Funerals are usually the end of the story, not the beginning.
Newly graduated warrior-mages Toria Connor and Kane Nalamas find themselves the last remaining mages in the city when a mage school teacher mysteriously falls ill and dies. But taking over the school themselves isn't in the cards. They're set to become professional mercenaries-if they make it through the next 18 months as journeymen first.
The debate over whether to hunt mutated monsters in the Wasteland or take posh bodyguard jobs is put on hold when a city elder hires them to solve the mystery of the disappearing mages. Toria and Kane's quest brings them to the British colonial city of New Angouleme, where their initial investigation reveals that the problem is even greater than they feared.
But when a friend is kidnapped, they'll have to travel to the other side of the globe to save her, save themselves, and save magic itself.
About the author:
By day, J. L. Gribble is a professional medical editor. By night, she does freelance fiction editing in all genres, along with reading, playing video games, and occasionally even writing. She is currently working on the Steel Empires series for Dog Star Books, the science-fiction/adventure imprint of Raw Dog Screaming Press. Previously, she was an editor for the Far Worlds anthology.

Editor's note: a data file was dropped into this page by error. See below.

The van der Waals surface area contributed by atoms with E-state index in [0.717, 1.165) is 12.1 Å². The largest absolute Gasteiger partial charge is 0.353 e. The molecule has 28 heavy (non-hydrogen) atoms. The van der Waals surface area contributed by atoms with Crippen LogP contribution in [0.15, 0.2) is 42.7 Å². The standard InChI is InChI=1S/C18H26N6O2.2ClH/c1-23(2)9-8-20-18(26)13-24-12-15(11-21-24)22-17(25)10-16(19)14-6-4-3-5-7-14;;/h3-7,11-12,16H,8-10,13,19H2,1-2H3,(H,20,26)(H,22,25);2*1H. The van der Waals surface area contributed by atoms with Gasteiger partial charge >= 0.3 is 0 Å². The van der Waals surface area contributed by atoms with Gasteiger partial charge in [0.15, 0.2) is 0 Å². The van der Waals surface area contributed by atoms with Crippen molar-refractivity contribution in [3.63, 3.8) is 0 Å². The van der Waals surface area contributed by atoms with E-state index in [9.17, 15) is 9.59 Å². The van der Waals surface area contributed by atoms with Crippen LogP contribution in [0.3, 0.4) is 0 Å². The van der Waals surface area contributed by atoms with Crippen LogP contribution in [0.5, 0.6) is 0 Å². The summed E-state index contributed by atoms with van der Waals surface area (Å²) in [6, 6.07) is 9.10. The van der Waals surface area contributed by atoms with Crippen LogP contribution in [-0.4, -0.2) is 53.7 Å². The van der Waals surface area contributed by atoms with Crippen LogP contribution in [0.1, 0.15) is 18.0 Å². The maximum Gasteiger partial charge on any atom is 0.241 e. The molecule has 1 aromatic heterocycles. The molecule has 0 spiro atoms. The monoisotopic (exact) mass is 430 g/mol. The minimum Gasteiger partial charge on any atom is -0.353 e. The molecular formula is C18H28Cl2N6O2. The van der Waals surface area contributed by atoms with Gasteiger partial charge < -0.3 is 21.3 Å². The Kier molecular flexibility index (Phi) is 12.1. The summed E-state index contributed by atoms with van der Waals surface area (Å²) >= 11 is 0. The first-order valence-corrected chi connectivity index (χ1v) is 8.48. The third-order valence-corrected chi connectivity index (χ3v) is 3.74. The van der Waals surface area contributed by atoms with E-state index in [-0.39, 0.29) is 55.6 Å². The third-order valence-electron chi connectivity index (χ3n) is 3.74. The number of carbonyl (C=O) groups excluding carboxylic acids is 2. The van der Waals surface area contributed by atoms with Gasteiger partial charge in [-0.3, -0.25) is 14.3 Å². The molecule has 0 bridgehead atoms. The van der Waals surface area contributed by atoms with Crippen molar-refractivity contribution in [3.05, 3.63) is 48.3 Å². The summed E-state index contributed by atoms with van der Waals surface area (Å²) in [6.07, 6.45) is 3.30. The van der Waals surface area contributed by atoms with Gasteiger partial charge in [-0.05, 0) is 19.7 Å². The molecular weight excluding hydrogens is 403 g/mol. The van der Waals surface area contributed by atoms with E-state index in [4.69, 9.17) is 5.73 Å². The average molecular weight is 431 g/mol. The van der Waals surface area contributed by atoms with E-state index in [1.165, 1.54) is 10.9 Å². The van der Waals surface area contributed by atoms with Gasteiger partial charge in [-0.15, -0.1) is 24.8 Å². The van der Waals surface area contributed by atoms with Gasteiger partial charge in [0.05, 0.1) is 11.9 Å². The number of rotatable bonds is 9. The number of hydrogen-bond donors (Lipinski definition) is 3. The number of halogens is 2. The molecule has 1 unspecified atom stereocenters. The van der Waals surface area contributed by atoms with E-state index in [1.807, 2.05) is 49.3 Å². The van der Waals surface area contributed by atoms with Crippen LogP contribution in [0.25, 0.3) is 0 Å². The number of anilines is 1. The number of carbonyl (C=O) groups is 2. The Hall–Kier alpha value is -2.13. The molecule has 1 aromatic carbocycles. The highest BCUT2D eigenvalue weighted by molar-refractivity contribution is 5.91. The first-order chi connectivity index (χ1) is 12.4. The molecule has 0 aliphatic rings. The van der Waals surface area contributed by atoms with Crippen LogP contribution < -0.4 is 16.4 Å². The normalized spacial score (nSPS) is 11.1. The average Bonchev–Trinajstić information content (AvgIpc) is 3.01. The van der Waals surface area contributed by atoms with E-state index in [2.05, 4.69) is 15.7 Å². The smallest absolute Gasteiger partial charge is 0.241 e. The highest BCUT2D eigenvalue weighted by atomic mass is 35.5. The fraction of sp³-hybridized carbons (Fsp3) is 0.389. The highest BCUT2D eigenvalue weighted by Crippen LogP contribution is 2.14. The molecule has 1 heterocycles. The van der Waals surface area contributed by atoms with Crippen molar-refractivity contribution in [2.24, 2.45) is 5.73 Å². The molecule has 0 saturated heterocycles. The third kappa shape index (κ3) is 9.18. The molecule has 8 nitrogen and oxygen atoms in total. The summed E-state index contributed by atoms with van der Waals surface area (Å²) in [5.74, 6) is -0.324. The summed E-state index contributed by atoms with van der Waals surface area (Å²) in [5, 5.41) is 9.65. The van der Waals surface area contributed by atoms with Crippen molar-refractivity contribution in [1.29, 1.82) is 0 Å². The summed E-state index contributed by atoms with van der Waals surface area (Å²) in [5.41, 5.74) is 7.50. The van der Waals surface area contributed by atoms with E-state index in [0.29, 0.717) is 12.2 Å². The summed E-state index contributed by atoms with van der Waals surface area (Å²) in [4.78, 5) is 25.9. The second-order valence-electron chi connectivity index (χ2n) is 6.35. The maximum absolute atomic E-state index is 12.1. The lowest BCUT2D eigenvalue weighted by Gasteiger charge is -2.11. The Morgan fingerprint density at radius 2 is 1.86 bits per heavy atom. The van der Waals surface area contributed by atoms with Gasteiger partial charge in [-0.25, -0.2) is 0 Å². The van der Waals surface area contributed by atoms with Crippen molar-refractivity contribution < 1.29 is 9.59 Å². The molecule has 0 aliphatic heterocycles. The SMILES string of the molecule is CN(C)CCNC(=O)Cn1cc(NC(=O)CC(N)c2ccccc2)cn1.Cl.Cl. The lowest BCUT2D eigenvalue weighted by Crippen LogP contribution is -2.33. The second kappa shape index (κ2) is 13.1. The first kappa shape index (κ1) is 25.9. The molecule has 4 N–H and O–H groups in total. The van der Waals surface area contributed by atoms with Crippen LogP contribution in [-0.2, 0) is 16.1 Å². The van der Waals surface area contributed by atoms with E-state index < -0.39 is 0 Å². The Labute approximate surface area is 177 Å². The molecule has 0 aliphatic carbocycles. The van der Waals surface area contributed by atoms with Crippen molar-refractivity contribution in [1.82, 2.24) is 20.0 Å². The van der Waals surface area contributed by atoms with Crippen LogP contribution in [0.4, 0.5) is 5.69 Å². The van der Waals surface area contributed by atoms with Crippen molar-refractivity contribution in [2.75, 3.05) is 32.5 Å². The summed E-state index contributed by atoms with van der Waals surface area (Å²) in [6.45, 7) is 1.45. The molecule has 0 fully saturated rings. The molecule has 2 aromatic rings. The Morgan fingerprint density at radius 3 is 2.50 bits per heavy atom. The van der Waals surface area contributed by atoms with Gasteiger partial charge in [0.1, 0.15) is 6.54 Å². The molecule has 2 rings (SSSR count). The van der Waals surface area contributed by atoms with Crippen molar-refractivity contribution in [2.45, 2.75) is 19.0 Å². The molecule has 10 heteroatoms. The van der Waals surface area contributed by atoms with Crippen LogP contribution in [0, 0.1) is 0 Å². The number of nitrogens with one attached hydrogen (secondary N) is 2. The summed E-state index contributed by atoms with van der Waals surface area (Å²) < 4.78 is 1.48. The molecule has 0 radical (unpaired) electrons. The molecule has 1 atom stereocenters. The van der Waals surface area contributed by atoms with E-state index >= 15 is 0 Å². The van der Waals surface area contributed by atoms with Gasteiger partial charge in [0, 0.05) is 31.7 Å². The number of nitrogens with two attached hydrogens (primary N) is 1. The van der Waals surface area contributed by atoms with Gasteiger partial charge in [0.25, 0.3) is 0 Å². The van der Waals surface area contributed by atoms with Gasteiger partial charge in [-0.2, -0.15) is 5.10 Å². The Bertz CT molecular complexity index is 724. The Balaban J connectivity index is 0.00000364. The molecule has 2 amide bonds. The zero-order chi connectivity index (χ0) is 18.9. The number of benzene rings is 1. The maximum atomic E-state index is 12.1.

Gribble studied English at St. Mary’s College of Maryland. She received her Master’s degree in Writing Popular Fiction from Seton Hill University in Greensburg, Pennsylvania, where her debut novel Steel Victory was her thesis for the program.
She lives in Ellicott City, Maryland, with her husband and three vocal Siamese cats. Find her online (www.jlgribble.com), on Facebook (www.facebook.com/jlgribblewriter), and on Twitter and Instagram (@hannaedits).
Bradley Sharp was born in 1977 in Oxfordshire, UK. From a young age he filled many sketch books, so it only made sense to study Graphic Communication at Nene University, where he received a BA Honors degree in 1997.
But the real world called Sharp away from academics, so he traveled around the globe a couple of times, working as a graphic designer. Now he makes a living by designing magazine spreads, but freelances with vector illustrations, allowing him to create something far-removed from what he does in his nine-to-five job.
Sharp finds vector to be an easy tool and believes anyone can use it. "I'd say my artwork is nothing more than glorified doodling. I like the logical inconsistencies of surrealism and find inspiration from many places such as music or the science fiction genre. Dog Star's novels lend themselves well to my style. I look forward to working with DSB in the future, and hope fans will like the imagery as much as they enjoy the words." Find Sharp's work online at http://www.bradsharp.co.uk.